Women also are disproportionately affected by inflammatory and autoimmune disorders such as lupus, rheumatoid arthritis and scleroderma, which are associated with increased risk of heart inflammation, heart and valve disease and heart attacks. And women face heart risks related to treatment for breast, uterine or ovarian cancer.

Despite all that, women continue to be underrepresented in research, leading to gaps in knowledge and understanding of how heart disease affects women.

“Comparing data from women with data from men inherently positions data from men as the gold standard,” said Roger. “For example, the belief that women having a heart attack will present more often with atypical symptoms carries an undertone that women present in the ‘wrong way.'”

Using data specific to women could improve diagnosis and treatment for heart disease, the advisory said. But nearly 7 out of 10 post-graduate medical trainees reported little to no training regarding gender-based medical concepts. Only 22% of physicians and 42% of cardiologists said they felt prepared to adequately assess heart disease specific to women.

“We must urgently address the pervasive gaps in knowledge and health care delivery to reduce gender-based disparities and achieve equity,” said report co-author Dr. Nanette K. Wenger, emeritus professor of medicine in the division of cardiology at Emory University School of Medicine in Atlanta.

The advisory said that declining heart health among US women who are considering pregnancy, and less-than-optimal levels of heart health among pregnant women, was particularly worrisome. Heart problems may lead to pregnancy challenges for the mother and health risks or complications for her and her children.

Solving that will take cooperation from experts in several fields, Wenger said. “We recommend cardiologists, primary care physicians and obstetricians and gynecologists work together to quantify and reduce the risks of cardiovascular disease throughout a woman’s life.”

According to AHA statistics, heart disease is the leading cause of death for US men and women, and 44% of women age 20 years and older between 2015 and 2018 had some form of cardiovascular disease, including high blood pressure.

But awareness among women, which rose before 2009, is slipping. In 2019, only 44% of women understood that heart disease was women’s leading cause of death.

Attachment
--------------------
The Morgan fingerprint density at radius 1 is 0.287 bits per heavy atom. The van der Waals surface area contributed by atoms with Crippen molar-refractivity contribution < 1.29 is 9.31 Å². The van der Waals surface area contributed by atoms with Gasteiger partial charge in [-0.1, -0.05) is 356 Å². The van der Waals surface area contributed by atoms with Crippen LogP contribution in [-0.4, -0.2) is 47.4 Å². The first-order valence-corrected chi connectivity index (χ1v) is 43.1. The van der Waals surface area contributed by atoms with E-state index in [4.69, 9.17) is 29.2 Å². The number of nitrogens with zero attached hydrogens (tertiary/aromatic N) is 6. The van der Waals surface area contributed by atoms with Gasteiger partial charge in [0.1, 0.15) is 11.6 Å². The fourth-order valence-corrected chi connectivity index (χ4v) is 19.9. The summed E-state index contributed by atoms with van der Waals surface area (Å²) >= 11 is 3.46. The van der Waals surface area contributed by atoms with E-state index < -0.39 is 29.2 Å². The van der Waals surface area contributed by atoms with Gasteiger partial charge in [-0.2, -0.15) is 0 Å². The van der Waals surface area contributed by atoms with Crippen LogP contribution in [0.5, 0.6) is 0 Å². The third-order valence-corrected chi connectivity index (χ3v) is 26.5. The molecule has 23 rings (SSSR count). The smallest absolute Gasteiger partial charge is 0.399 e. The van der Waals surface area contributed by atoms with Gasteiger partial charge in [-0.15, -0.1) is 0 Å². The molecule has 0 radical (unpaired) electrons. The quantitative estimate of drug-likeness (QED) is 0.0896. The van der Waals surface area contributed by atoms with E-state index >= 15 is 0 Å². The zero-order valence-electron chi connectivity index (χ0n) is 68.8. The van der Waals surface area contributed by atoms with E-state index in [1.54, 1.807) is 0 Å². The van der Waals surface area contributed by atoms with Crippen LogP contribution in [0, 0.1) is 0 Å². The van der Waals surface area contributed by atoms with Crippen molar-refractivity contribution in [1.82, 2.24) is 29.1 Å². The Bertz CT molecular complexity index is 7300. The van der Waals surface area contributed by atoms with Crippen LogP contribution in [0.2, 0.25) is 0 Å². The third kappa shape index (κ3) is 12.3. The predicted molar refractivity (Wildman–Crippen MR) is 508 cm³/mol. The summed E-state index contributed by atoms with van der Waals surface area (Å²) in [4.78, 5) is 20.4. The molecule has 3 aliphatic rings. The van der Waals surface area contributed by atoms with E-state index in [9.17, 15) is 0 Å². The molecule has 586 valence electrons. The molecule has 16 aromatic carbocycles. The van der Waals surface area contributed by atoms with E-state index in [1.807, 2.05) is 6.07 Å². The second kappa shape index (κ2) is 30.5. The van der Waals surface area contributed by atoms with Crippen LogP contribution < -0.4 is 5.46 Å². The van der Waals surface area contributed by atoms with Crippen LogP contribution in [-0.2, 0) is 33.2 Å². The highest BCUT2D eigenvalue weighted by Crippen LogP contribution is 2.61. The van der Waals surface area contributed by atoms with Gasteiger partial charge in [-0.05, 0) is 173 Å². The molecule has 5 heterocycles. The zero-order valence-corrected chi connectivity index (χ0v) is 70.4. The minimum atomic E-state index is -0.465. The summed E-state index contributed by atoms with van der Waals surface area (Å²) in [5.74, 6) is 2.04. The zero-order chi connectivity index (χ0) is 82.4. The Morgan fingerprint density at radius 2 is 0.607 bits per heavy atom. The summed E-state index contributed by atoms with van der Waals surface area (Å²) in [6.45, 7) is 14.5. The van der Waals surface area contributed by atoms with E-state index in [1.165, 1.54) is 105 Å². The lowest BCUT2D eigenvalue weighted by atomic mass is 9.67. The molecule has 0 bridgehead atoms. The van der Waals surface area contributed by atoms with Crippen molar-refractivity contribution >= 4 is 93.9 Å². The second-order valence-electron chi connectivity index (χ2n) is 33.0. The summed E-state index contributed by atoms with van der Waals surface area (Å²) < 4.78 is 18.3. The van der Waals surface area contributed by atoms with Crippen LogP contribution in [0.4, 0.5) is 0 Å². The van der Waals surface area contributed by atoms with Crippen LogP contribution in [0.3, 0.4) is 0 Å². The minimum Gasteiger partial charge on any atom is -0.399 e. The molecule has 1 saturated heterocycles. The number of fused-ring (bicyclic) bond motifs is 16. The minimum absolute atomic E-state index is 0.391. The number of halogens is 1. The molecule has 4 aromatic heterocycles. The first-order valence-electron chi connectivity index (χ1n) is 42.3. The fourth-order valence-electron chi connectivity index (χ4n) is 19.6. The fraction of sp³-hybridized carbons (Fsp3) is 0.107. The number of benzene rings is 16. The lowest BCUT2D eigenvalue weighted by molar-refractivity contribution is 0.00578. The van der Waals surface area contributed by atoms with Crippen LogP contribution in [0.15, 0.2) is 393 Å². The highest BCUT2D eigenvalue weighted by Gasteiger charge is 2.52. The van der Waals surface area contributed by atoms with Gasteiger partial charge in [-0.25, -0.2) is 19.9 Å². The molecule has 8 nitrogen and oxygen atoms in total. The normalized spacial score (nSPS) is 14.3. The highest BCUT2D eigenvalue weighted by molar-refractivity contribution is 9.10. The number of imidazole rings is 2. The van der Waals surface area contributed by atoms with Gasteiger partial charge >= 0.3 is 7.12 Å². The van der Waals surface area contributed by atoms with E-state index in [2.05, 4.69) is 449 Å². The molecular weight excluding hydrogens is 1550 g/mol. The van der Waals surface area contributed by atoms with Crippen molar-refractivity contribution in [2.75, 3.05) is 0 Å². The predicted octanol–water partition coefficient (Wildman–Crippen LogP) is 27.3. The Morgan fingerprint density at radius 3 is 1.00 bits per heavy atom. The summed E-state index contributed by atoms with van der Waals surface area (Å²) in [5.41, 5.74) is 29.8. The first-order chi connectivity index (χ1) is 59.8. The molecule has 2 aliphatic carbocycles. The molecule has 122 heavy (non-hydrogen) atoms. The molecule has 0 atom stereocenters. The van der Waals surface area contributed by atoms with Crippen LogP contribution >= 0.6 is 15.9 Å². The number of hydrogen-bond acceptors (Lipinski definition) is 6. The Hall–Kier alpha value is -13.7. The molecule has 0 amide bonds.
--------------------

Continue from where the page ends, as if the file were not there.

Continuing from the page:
The advisory recommended several actions, such as:

‒ launching new, culturally sensitive heart health awareness campaigns that emphasize the benefits of prevention and education.

‒ conducting more research studies focused on women, especially women from diverse racial and ethnic backgrounds, and at younger ages.

‒ collecting and analyzing data to help deliver more effective health care.

Affordable health insurance coverage and out-of-pocket costs are the two most important factors affecting whether people get health care, the advisory said, noting that under the Patient Protection and Affordable Care Act, signed into law in 2010, women between the ages of 19 and 64 saw the largest coverage gain of any demographic group.

In recent years, Medicaid coverage expansion through the ACA has been shown to increase coverage and health care among low-income women of reproductive age.

“We need to help women develop a ‘lifetime approach’ to their health, where they are empowered to proactively manage their heart disease risk in every life stage,” said Wenger.

If you have questions or comments about this American Heart Association News story, please email editor@heart.org.

Copyright is owned or held by the American Heart Association, Inc., and all rights are reserved. Permission is granted, at no cost and without need for further request, for individuals, media outlets, and non-commercial education and awareness efforts to link to, quote, excerpt or reprint from these stories in any medium as long as no text is altered and proper attribution is made to American Heart Association News.